New Zealand Medical Council Targets Euthanasia Advocate Philip Nitschke

Bioethics   |   Steven Ertelt   |   Feb 21, 2006   |   9:00AM   |   WASHINGTON, DC

New Zealand Medical Council Targets Euthanasia Advocate Philip Nitschke Email this article
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by Paul Nowak
LifeNews.com Staff Writer
February 21, 2006

Wellington, New Zealand (LifeNews.com) — The Medical Council of New Zealand has referred euthanasia advocate Philip Nitschke to the Health Ministry for unlawfully practicing medicine.

If the Health Ministry agrees, the Australian “Dr. Death” will not be prosecuted for ending the life of his patients, but for holding workshops teaching his methods to other euthanasia advocates. The Medical Council is considering these seminars to be medical consultations, and act that requires registration as a medical practitioner in New Zealand.

In January, the Council warned Nitschke that his workshops were in violation of the law, but Nitschke conducted his presentations anyway.

“At the time that Dr Nitschke presented his workshops, and despite having been made well aware of the Council’s requirements, he was not registered and did not hold an APC. Council therefore decided to refer the matter to the Ministry of Health to consider what, if any, further action is necessary,” read the Council’s statement.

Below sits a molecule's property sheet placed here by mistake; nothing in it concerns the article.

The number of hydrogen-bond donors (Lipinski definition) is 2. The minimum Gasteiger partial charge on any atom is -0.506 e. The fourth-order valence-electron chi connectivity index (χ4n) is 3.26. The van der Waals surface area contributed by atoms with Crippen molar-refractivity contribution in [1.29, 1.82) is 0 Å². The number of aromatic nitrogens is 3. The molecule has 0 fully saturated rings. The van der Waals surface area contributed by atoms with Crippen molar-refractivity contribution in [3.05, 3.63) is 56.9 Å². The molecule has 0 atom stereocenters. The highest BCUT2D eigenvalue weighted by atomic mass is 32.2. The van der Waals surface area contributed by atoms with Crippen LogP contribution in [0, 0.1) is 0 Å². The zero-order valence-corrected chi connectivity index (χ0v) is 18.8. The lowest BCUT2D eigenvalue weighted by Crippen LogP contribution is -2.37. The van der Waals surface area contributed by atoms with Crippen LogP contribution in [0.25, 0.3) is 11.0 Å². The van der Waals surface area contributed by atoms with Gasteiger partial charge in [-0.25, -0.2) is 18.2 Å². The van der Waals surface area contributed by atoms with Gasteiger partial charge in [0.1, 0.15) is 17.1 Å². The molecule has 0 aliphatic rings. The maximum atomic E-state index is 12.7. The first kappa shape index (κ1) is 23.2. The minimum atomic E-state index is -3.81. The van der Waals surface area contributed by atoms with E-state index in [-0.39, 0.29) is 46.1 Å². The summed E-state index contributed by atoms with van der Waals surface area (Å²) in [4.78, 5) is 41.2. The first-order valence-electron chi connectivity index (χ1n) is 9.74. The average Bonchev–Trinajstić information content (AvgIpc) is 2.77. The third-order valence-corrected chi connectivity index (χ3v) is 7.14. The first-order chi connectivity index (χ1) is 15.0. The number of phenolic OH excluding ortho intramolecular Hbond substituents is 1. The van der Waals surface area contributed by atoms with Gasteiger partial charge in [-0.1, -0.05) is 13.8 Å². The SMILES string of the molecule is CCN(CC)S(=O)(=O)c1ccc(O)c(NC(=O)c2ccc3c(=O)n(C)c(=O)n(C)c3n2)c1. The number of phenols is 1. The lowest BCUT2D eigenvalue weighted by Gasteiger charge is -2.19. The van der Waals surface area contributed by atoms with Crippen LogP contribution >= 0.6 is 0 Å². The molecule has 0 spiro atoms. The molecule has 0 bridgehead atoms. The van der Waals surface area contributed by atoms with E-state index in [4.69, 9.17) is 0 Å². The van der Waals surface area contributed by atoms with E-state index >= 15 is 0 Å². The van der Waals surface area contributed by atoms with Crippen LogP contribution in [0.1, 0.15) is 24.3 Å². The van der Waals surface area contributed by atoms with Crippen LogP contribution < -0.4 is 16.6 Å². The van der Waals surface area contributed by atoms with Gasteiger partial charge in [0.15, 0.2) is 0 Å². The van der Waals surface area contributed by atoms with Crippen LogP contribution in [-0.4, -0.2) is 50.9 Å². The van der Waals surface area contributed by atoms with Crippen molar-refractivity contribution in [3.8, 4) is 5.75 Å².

Nitschke said that the content of his exit workshops has changed, and that the Council did not review his new presentation. He also expressed hope that the Council would have adopted a narrower interpretation of the definition of “practicing medicine.”

Council chairman John Campbell admitted that not all visiting doctors have been referred to the Health Ministry. He noted that the Council needed to focus on cases where there was an obvious risk to patient safety.

“We need to use our own judgment," said Campbell.

The Voluntary Euthanasia Society has stepped up to condemn the Council for its action, accusing the Council of being unreasonable in their treatment of Nitschke.

Following Australia’s ban on using the Internet or telephone to promote euthanasia last year, Nitschke announced he would be moving his operation to New Zealand.